Pick and Stick to Your Starting

In the beginning, you may feel inclined to always review your 2 hole cards after the flop, turn and river.

What if there is a better hand available? should you play for the solid pair or for the potential flush? are you wasting a good hand or playing carefully?

It is best to try to pick 2 cards and stick to them. Anything can happen over the course of each round, and maybe you can form a better hand once the communal cards are all dealt. However, if you keep second-guessing yourself each step of the way, this will affect how you play. Do not be daunted by the four hole cards, just pick your strongest two and stick to them. In most cases, these will form your best hand.

Do Not Overvalue Small Pairs

You may feel inclined to start strong if you have a pair in the hole. This is something that you should avoid doing, especially if you have a low pair, as it will most likely be beaten at the flop. In pot-limit Omaha poker, you should be dubious about low pairs.

Be Cautious of Low Flushes and Straights

The same goes for flushes and straights. These occur more frequently than Texas Hold'em and so you should not get overexcited if you have a flush or straight after the flop. It is still a strong hand, but there is a good chance that another player may have the same flush or straight. If you have a high card in addition to the straight/flush, then you may have a better chance to beat that player.

Avoid Calling

Each round in Omaha poker can bring great cards for players, and therefore the pot grows at a much faster rate than Texas Hold'em. Most players either raise or fold at the table, and not many opt to call a bet in the first circle of each betting phase. There is no place for hesitation, so either raise or fold. If you have a good hand, do not be afraid to raise the pot as this shows the other players your intent. If you fold, you save your money for the next round, where you may get better cards. Limping (which is calling the bet each time) is punished quite severely. Also, you do not want the other players to think you will always play your hand as they will take advantage.

Raise Tactfully

This relates to the tip about how you should avoid making calls. The amount you can raise is capped in pot-limit Omaha, but you should still be wary about maxing it out. Most players either raise or fold, and generally, they are not bluffing when they raise. At a table with many players, bluffing is more difficult and can be costly. A player that starts the preflop with a big raise usually has a good hand.

Use Your Position in the Betting Cycle

This tip goes for all poker variants. Your position at the table can give you a massive advantage or it can put you in the dark. Most players do not like having an early turn in each betting cycle. A big raise may scare off all the other players, and then you cannot make the most of your hand. It is a skill to bait the other players with a raise that does not give anything away. If you can do that, you can watch to see how they react, and when the cycle comes back to you, you can decide whether to keep feeding the pot or wait for the next round.

A late turn in the betting cycle is advantageous as you do not need to open the raising straight away. You can watch as the pot grows, and based on how the players react, you can decide whether to fold or join in.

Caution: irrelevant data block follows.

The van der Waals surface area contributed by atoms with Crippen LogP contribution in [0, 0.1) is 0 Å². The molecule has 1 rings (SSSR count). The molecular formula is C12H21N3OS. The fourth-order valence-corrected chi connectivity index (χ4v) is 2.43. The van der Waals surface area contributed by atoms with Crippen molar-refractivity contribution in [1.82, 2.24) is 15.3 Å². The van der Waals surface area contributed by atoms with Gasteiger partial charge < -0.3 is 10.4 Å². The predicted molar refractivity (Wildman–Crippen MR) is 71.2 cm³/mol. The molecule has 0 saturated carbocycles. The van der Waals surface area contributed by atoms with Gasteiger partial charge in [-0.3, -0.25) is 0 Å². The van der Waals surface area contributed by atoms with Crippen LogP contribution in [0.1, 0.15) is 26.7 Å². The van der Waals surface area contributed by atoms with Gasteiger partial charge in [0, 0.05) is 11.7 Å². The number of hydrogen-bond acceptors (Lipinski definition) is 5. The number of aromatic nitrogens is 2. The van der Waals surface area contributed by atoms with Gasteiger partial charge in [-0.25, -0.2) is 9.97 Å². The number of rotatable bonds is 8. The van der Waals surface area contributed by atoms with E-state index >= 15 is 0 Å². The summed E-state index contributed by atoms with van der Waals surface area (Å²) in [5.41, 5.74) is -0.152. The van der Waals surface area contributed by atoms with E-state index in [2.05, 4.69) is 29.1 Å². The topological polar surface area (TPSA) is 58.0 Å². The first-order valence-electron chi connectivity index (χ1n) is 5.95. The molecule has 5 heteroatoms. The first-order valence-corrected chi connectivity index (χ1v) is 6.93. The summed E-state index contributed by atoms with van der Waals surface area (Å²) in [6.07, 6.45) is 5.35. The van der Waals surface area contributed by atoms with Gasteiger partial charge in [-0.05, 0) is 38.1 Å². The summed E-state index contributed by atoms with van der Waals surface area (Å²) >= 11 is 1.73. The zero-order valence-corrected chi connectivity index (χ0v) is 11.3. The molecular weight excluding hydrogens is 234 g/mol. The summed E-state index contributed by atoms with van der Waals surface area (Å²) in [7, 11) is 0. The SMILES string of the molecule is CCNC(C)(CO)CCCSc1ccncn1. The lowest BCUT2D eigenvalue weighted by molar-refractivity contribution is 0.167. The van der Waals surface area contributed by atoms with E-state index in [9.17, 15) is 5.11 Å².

Frequently Asked Questions

Do I have to use 2 hole cards?

Yes, and you must use 2. In Texas Hold’em, your best hand may come from 1 hole card and 4 communal cards, or 2 hole cards and 3 communal. In Omaha poker games, you have to use 2 cards, no more and no less.

For example, a three of a kind or four of a kind in the hole cannot be used. Instead, it will just be a pair (or anything stronger you can form with the communal cards).

Here is another example: you have 2 of hearts, 3 of hearts, 6 of spades and a Queen of diamonds in the hole. The 5 communal cards are 2 of spades, 8 of hearts, 9 of diamonds, 10 of clubs, and Jack of spades. 

You can form a straight using the 10 in the hole and the communal 8, 9, Jack and Queen. However, this only uses 1 out of your 4 hole cards, which is not allowed. Instead, your best 5-card hand is a pair of 2s and the Queen, Jack and 10. This is significantly weaker than the straight and the Queen high.

Why is Omaha Poker played with pot limits?

Omaha poker tends to bring stronger hands than Texas Hold'em. As a result, players will raise more often and with larger amounts. To make sure the games last longer and no one loses their money in the first few rounds, the maximum amount you can raise is limited. Also, pot-limit Omaha games often do not have really large “VIP stakes” games where the small/big blinds range in the hundreds of dollars.

What is the worst hand I can be dealt?

The worst hand you can be dealt in Omaha poker is four 2s. The most you can bring out of that hand is a pair of 2s. This will not get you far as even if another player has a pair, it will always beat yours (because you have all the 2s so their pair will be of 3s). Also, you cannot form a straight or flush as you need to use at least 2 cards in your 5-card hand.

Conclusion

Pot-limit Omaha is offered at most online poker rooms and casinos. If you have never played before, then do not worry, as you can usually find low-stakes games or practice sessions. It is not difficult to learn and it can be a highly thrilling and rewarding game.

Lloyd is passionate about online gambling, he lives and breathes blackjack and other table games, and he enjoys sports betting.